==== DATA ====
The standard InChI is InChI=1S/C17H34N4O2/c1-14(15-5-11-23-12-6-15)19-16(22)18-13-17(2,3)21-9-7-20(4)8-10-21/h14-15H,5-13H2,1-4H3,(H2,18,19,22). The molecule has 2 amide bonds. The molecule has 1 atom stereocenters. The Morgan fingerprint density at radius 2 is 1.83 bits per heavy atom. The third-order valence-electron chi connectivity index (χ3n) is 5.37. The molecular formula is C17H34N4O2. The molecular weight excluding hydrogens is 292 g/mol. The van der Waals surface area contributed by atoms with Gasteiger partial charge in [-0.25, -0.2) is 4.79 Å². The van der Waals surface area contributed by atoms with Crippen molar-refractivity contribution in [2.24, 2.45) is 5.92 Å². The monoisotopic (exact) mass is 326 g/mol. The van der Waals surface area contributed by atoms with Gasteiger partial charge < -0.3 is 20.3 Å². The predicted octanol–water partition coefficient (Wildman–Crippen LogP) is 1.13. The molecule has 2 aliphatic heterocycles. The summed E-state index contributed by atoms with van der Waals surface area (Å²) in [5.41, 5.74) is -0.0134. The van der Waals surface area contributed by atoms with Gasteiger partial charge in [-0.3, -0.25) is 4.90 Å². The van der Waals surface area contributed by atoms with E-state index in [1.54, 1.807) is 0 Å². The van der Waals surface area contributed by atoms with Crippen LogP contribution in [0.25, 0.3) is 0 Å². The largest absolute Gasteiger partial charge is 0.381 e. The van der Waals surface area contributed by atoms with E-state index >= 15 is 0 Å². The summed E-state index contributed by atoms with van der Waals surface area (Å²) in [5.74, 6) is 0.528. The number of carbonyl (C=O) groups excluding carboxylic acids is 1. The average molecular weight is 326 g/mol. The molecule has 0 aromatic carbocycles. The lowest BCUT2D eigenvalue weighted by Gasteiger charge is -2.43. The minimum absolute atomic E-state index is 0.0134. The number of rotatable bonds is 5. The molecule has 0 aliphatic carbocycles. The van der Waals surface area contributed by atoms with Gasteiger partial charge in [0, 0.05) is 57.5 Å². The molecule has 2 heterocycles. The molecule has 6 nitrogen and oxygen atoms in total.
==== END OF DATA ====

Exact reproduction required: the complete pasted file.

The standard InChI is InChI=1S/C17H34N4O2/c1-14(15-5-11-23-12-6-15)19-16(22)18-13-17(2,3)21-9-7-20(4)8-10-21/h14-15H,5-13H2,1-4H3,(H2,18,19,22). The molecule has 2 amide bonds. The molecule has 1 atom stereocenters. The Morgan fingerprint density at radius 2 is 1.83 bits per heavy atom. The third-order valence-electron chi connectivity index (χ3n) is 5.37. The molecular formula is C17H34N4O2. The molecular weight excluding hydrogens is 292 g/mol. The van der Waals surface area contributed by atoms with Gasteiger partial charge in [-0.25, -0.2) is 4.79 Å². The van der Waals surface area contributed by atoms with Crippen molar-refractivity contribution in [2.24, 2.45) is 5.92 Å². The monoisotopic (exact) mass is 326 g/mol. The van der Waals surface area contributed by atoms with Gasteiger partial charge < -0.3 is 20.3 Å². The predicted octanol–water partition coefficient (Wildman–Crippen LogP) is 1.13. The molecule has 2 aliphatic heterocycles. The summed E-state index contributed by atoms with van der Waals surface area (Å²) in [5.41, 5.74) is -0.0134. The van der Waals surface area contributed by atoms with Gasteiger partial charge in [-0.3, -0.25) is 4.90 Å². The van der Waals surface area contributed by atoms with E-state index in [1.54, 1.807) is 0 Å². The van der Waals surface area contributed by atoms with Crippen LogP contribution in [0.25, 0.3) is 0 Å². The largest absolute Gasteiger partial charge is 0.381 e. The van der Waals surface area contributed by atoms with E-state index >= 15 is 0 Å². The summed E-state index contributed by atoms with van der Waals surface area (Å²) in [5.74, 6) is 0.528. The number of carbonyl (C=O) groups excluding carboxylic acids is 1. The average molecular weight is 326 g/mol. The molecule has 0 aromatic carbocycles. The lowest BCUT2D eigenvalue weighted by Gasteiger charge is -2.43. The minimum absolute atomic E-state index is 0.0134. The number of rotatable bonds is 5. The molecule has 0 aliphatic carbocycles. The van der Waals surface area contributed by atoms with Gasteiger partial charge in [0, 0.05) is 57.5 Å². The molecule has 2 heterocycles. The molecule has 6 nitrogen and oxygen atoms in total.